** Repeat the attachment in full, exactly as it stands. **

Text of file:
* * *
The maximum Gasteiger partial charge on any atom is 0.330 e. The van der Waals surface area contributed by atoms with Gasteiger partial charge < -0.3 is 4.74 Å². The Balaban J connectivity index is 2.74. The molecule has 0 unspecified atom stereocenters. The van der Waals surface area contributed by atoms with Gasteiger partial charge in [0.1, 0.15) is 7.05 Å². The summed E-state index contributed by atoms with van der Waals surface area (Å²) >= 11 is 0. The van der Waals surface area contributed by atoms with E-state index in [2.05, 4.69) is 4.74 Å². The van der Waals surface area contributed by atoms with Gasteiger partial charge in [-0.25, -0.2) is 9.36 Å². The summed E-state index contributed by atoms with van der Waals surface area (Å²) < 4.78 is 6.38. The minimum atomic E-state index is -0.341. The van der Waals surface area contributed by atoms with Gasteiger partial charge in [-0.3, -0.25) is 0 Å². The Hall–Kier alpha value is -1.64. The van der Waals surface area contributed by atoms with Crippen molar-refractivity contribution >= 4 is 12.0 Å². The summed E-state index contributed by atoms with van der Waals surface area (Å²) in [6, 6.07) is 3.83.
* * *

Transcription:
The maximum Gasteiger partial charge on any atom is 0.330 e. The van der Waals surface area contributed by atoms with Gasteiger partial charge < -0.3 is 4.74 Å². The Balaban J connectivity index is 2.74. The molecule has 0 unspecified atom stereocenters. The van der Waals surface area contributed by atoms with Gasteiger partial charge in [0.1, 0.15) is 7.05 Å². The summed E-state index contributed by atoms with van der Waals surface area (Å²) >= 11 is 0. The van der Waals surface area contributed by atoms with E-state index in [2.05, 4.69) is 4.74 Å². The van der Waals surface area contributed by atoms with Gasteiger partial charge in [-0.25, -0.2) is 9.36 Å². The summed E-state index contributed by atoms with van der Waals surface area (Å²) < 4.78 is 6.38. The minimum atomic E-state index is -0.341. The van der Waals surface area contributed by atoms with Gasteiger partial charge in [-0.3, -0.25) is 0 Å². The Hall–Kier alpha value is -1.64. The van der Waals surface area contributed by atoms with Crippen molar-refractivity contribution >= 4 is 12.0 Å². The summed E-state index contributed by atoms with van der Waals surface area (Å²) in [6, 6.07) is 3.83.